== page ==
Results: Enterprise Workload Performance
Our next set of tests simulate different enterprise-oriented workloads, including database, file server, Web server, and workstation configurations.
The database workload (also categorized as transaction processing) involves purely random I/O. Its profile consists of 67% reads and 33% writes using 8 KB transfers.
Considering our 4 KB results on the previous page, it should come as no surprise that the SSD DC S3700 outpaces Micron's P400m at all queue depths.
The file server workload, which consists of 80% random reads of varying transfer sizes, does offer more of a surprise. The P400m not only holds its own at higher queue depths, but it actually performs better than Intel's drive at lower queue depths.
The Web server (100% read, varying transfer size) and workstation (80% reads, 80% random) workloads put Intel's SSD DC S3700 back in the lead. While the P400m comes within 2,000 IOPS on the Web server workload, it trails by a more notable margin when we subject it to the workstation test.
Seriously though, I wonder why Tom's doesn't run one of their basic "real-world" tests used on consumer SSDs (such as Tom's 7zip test) on one of these professional SSDs just so that we can get an idea how they compare to the consumer-level stuff.
In particular, Tom's always says that comparing one SSD to another is nearly moot point when you consider the magnitude of improvement an SSD has over a traditional HDD; it would be nice to know if these pro-level SSDs are of a similar magnitude of improvement over consumer SSDs or whether the difference is actually less.
The difference is much, much less in terms of performance difference. Tom's has told us this time and time again.
In desktop loads, very very less difference.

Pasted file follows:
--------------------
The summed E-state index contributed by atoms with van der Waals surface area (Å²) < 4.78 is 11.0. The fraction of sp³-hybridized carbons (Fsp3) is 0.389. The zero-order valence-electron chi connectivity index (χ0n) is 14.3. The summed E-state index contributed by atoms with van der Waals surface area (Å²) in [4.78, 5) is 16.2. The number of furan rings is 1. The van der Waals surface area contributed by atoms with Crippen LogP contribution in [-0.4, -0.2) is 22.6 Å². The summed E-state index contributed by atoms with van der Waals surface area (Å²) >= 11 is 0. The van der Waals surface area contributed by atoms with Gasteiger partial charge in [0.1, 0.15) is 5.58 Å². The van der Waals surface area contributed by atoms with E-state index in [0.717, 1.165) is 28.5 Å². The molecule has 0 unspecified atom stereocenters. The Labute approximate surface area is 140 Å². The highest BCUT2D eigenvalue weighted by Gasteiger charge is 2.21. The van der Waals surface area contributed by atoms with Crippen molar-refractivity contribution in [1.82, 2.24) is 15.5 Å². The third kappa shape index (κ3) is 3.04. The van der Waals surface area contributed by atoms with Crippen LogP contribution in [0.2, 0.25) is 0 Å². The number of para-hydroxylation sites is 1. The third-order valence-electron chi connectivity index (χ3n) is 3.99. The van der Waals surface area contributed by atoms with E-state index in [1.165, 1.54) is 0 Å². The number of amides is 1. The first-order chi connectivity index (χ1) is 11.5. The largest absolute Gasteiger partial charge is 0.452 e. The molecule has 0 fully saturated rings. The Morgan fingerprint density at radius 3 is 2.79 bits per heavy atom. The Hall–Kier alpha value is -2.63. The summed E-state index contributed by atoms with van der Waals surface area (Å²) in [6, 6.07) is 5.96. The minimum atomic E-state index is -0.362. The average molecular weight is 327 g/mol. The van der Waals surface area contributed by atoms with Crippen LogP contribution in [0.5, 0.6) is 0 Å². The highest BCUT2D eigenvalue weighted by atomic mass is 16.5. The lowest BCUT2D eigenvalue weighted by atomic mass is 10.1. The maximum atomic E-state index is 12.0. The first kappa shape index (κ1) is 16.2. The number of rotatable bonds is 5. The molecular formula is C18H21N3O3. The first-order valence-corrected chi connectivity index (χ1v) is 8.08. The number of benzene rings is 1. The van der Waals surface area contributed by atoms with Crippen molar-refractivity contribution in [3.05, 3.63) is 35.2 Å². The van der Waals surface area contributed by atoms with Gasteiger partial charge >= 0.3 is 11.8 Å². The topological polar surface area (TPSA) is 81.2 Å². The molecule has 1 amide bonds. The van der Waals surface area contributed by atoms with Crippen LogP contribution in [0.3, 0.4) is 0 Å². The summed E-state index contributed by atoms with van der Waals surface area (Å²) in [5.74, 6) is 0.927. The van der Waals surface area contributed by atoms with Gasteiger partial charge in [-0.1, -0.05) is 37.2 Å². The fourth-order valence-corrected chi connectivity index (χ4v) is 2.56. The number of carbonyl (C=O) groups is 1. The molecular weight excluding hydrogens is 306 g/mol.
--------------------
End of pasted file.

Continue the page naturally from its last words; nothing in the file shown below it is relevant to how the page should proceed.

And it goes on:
In server loads, huge difference. Plus, these server SSD's wil maintain high speeds even after large amounts of data is continuously being written.
How would this compare to a true SLC SSD ?
It'd probably still be inferior overall and not even be cheaper at that point. Over-provisioning is only good for mitigating MLC's disadvantages over SLC AFAIK, not replacing SLC.
Even in server workloads, there are many desktop drives where the performance difference is still not great. For example, Vector is right up there at the tops of the charts with Samsung 840 Pro in performance and many cheaper alternatives are often not far behind in performance. Endurance is another matter, but that wasn't the question. If you want a seriously significant performance difference like with HDDs versus cheap consumer SSDs, you have to consider SSD RAID and/or extreme PCIe storage.
Also, many consumer drives have no trouble keeping performance over time with lots of data written. That's also not an enterprise-only feature.
Some back of the napkin calculations - If you have a consumer 512GB MLC SSD with no over-provisioning, and the MLC was high grade consumer, you could expect 5K P/E cycles. In order to mimic the P400m, which is 35K P/E cycles, the usable space would be ~75GB. By dong that, you would be paying roughly $7/GB for usable storage(assuming you paid $512 for your consumer drive). For SLC, you are looking at 17GB of usable space and $30/GB.
No matter how you look at it, consumer grade MLC will never get close to eMLC and SLC in terms of write endurance, unless the price goes down by orders of magnitude compared to eMLC and SLC.
You are correct. Many drives, such as the 840 PRO, would perform great on the enterprise performance tests. There are also a lot of consumer drives that would have problems over time if they aren't allowed to TRIM every so often. We limit the scope of our testing because the main use cases for these drives are enterprise. Will some companies use them in workstations, absolutely. The same can be said for high-end RAID cards too. Nearly every consumer drive would perform very poorly when you take into account write endurance and other enterprise features.
"These hard drives are really cool...you're not even gonna believe it..."